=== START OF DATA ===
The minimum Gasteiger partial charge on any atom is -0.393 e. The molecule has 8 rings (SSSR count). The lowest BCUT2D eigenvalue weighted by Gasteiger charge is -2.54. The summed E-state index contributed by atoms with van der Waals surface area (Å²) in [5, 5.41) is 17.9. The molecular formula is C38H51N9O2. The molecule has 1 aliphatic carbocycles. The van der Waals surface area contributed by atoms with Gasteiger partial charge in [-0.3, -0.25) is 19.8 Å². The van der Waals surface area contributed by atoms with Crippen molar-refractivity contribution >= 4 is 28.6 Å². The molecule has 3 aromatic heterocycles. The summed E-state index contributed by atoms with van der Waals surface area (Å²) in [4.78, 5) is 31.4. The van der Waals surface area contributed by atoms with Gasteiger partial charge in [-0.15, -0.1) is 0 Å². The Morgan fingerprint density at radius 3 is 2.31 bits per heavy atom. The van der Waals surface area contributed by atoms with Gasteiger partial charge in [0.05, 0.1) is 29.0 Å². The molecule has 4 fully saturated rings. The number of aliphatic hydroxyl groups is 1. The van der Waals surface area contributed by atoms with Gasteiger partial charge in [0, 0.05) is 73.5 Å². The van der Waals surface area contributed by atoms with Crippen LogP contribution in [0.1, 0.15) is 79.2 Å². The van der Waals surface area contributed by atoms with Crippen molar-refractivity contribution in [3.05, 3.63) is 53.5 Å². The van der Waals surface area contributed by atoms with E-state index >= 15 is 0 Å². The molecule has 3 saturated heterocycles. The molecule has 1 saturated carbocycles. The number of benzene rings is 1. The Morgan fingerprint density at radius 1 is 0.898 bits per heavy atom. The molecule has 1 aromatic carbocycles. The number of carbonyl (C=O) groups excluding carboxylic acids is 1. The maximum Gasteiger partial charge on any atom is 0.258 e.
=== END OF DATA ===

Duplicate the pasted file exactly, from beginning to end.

The minimum Gasteiger partial charge on any atom is -0.393 e. The molecule has 8 rings (SSSR count). The lowest BCUT2D eigenvalue weighted by Gasteiger charge is -2.54. The summed E-state index contributed by atoms with van der Waals surface area (Å²) in [5, 5.41) is 17.9. The molecular formula is C38H51N9O2. The molecule has 1 aliphatic carbocycles. The van der Waals surface area contributed by atoms with Gasteiger partial charge in [-0.3, -0.25) is 19.8 Å². The van der Waals surface area contributed by atoms with Crippen molar-refractivity contribution >= 4 is 28.6 Å². The molecule has 3 aromatic heterocycles. The summed E-state index contributed by atoms with van der Waals surface area (Å²) in [4.78, 5) is 31.4. The van der Waals surface area contributed by atoms with Gasteiger partial charge in [-0.15, -0.1) is 0 Å². The Morgan fingerprint density at radius 3 is 2.31 bits per heavy atom. The van der Waals surface area contributed by atoms with Gasteiger partial charge in [0.05, 0.1) is 29.0 Å². The molecule has 4 fully saturated rings. The number of aliphatic hydroxyl groups is 1. The van der Waals surface area contributed by atoms with Gasteiger partial charge in [0, 0.05) is 73.5 Å². The van der Waals surface area contributed by atoms with Crippen LogP contribution in [0.1, 0.15) is 79.2 Å². The van der Waals surface area contributed by atoms with Crippen molar-refractivity contribution in [3.05, 3.63) is 53.5 Å². The van der Waals surface area contributed by atoms with E-state index >= 15 is 0 Å². The molecule has 3 saturated heterocycles. The molecule has 1 saturated carbocycles. The number of benzene rings is 1. The Morgan fingerprint density at radius 1 is 0.898 bits per heavy atom. The molecule has 1 aromatic carbocycles. The number of carbonyl (C=O) groups excluding carboxylic acids is 1. The maximum Gasteiger partial charge on any atom is 0.258 e.